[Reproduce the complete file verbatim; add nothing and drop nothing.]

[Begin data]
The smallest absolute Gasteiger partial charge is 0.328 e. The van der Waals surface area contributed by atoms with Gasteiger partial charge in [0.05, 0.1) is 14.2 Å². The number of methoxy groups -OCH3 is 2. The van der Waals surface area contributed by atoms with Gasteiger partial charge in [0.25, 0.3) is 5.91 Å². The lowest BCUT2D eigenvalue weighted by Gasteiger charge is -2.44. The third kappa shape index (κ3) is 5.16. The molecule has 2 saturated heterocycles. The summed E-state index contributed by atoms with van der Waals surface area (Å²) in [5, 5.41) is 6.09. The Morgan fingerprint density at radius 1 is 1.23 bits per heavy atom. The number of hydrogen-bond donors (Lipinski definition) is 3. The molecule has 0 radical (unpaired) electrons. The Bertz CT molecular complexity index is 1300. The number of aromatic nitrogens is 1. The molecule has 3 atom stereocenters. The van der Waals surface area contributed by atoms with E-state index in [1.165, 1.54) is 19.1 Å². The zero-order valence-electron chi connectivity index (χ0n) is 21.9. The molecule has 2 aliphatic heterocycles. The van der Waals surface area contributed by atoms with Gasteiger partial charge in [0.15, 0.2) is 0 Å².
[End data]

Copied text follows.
The smallest absolute Gasteiger partial charge is 0.328 e. The van der Waals surface area contributed by atoms with Gasteiger partial charge in [0.05, 0.1) is 14.2 Å². The number of methoxy groups -OCH3 is 2. The van der Waals surface area contributed by atoms with Gasteiger partial charge in [0.25, 0.3) is 5.91 Å². The lowest BCUT2D eigenvalue weighted by Gasteiger charge is -2.44. The third kappa shape index (κ3) is 5.16. The molecule has 2 saturated heterocycles. The summed E-state index contributed by atoms with van der Waals surface area (Å²) in [5, 5.41) is 6.09. The Morgan fingerprint density at radius 1 is 1.23 bits per heavy atom. The number of hydrogen-bond donors (Lipinski definition) is 3. The molecule has 0 radical (unpaired) electrons. The Bertz CT molecular complexity index is 1300. The number of aromatic nitrogens is 1. The molecule has 3 atom stereocenters. The van der Waals surface area contributed by atoms with E-state index in [1.165, 1.54) is 19.1 Å². The zero-order valence-electron chi connectivity index (χ0n) is 21.9. The molecule has 2 aliphatic heterocycles. The van der Waals surface area contributed by atoms with Gasteiger partial charge in [0.15, 0.2) is 0 Å².